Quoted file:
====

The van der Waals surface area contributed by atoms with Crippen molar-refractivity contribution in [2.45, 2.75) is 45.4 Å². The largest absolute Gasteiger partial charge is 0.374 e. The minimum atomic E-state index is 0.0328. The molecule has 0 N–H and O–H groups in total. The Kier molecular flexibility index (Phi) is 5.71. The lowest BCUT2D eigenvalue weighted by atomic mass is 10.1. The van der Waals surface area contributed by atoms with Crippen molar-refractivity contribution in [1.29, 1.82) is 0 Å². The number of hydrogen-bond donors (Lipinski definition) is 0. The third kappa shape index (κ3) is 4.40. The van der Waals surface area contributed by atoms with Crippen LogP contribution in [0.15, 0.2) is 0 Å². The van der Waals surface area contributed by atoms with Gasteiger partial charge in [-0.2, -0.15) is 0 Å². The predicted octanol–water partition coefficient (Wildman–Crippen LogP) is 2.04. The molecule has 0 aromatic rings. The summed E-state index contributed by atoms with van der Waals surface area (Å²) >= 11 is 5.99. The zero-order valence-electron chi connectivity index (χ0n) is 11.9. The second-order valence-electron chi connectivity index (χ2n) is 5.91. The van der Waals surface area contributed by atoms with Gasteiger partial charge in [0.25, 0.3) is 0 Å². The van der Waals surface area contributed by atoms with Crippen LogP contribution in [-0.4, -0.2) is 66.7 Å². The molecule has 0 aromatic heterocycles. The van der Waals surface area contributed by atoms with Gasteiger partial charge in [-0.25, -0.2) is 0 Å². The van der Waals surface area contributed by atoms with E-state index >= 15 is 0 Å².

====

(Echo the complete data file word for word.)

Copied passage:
The van der Waals surface area contributed by atoms with Crippen molar-refractivity contribution in [2.45, 2.75) is 45.4 Å². The largest absolute Gasteiger partial charge is 0.374 e. The minimum atomic E-state index is 0.0328. The molecule has 0 N–H and O–H groups in total. The Kier molecular flexibility index (Phi) is 5.71. The lowest BCUT2D eigenvalue weighted by atomic mass is 10.1. The van der Waals surface area contributed by atoms with Crippen molar-refractivity contribution in [1.29, 1.82) is 0 Å². The number of hydrogen-bond donors (Lipinski definition) is 0. The third kappa shape index (κ3) is 4.40. The van der Waals surface area contributed by atoms with Crippen LogP contribution in [0.15, 0.2) is 0 Å². The van der Waals surface area contributed by atoms with Gasteiger partial charge in [-0.2, -0.15) is 0 Å². The predicted octanol–water partition coefficient (Wildman–Crippen LogP) is 2.04. The molecule has 0 aromatic rings. The summed E-state index contributed by atoms with van der Waals surface area (Å²) >= 11 is 5.99. The zero-order valence-electron chi connectivity index (χ0n) is 11.9. The second-order valence-electron chi connectivity index (χ2n) is 5.91. The van der Waals surface area contributed by atoms with Gasteiger partial charge in [0.25, 0.3) is 0 Å². The van der Waals surface area contributed by atoms with Crippen LogP contribution in [-0.4, -0.2) is 66.7 Å². The molecule has 0 aromatic heterocycles. The van der Waals surface area contributed by atoms with Gasteiger partial charge in [-0.25, -0.2) is 0 Å². The van der Waals surface area contributed by atoms with E-state index >= 15 is 0 Å².